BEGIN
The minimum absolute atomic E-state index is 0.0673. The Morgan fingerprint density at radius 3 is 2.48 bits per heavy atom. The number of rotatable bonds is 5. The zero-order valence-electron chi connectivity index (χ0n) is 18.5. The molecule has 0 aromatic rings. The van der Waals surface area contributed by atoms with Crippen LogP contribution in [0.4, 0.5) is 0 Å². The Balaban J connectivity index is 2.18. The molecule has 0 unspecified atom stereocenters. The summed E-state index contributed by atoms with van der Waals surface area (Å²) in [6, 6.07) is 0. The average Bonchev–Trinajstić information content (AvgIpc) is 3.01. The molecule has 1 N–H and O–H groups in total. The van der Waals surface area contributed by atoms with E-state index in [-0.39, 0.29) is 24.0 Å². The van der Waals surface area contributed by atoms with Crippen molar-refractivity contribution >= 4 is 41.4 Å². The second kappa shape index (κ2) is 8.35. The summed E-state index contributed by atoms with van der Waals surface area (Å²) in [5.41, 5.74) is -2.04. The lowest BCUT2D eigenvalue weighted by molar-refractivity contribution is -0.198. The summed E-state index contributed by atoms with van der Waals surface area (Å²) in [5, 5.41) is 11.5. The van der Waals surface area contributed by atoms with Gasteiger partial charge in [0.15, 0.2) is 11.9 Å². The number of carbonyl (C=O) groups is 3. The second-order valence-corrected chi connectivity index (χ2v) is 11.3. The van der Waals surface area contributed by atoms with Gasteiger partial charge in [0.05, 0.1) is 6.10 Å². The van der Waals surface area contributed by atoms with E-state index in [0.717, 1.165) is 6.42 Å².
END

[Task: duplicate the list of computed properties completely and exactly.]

The minimum absolute atomic E-state index is 0.0673. The Morgan fingerprint density at radius 3 is 2.48 bits per heavy atom. The number of rotatable bonds is 5. The zero-order valence-electron chi connectivity index (χ0n) is 18.5. The molecule has 0 aromatic rings. The van der Waals surface area contributed by atoms with Crippen LogP contribution in [0.4, 0.5) is 0 Å². The Balaban J connectivity index is 2.18. The molecule has 0 unspecified atom stereocenters. The summed E-state index contributed by atoms with van der Waals surface area (Å²) in [6, 6.07) is 0. The average Bonchev–Trinajstić information content (AvgIpc) is 3.01. The molecule has 1 N–H and O–H groups in total. The van der Waals surface area contributed by atoms with E-state index in [-0.39, 0.29) is 24.0 Å². The van der Waals surface area contributed by atoms with Crippen molar-refractivity contribution >= 4 is 41.4 Å². The second kappa shape index (κ2) is 8.35. The summed E-state index contributed by atoms with van der Waals surface area (Å²) in [5.41, 5.74) is -2.04. The lowest BCUT2D eigenvalue weighted by molar-refractivity contribution is -0.198. The summed E-state index contributed by atoms with van der Waals surface area (Å²) in [5, 5.41) is 11.5. The van der Waals surface area contributed by atoms with Gasteiger partial charge in [0.15, 0.2) is 11.9 Å². The number of carbonyl (C=O) groups is 3. The second-order valence-corrected chi connectivity index (χ2v) is 11.3. The van der Waals surface area contributed by atoms with Gasteiger partial charge in [0.05, 0.1) is 6.10 Å². The van der Waals surface area contributed by atoms with E-state index in [0.717, 1.165) is 6.42 Å².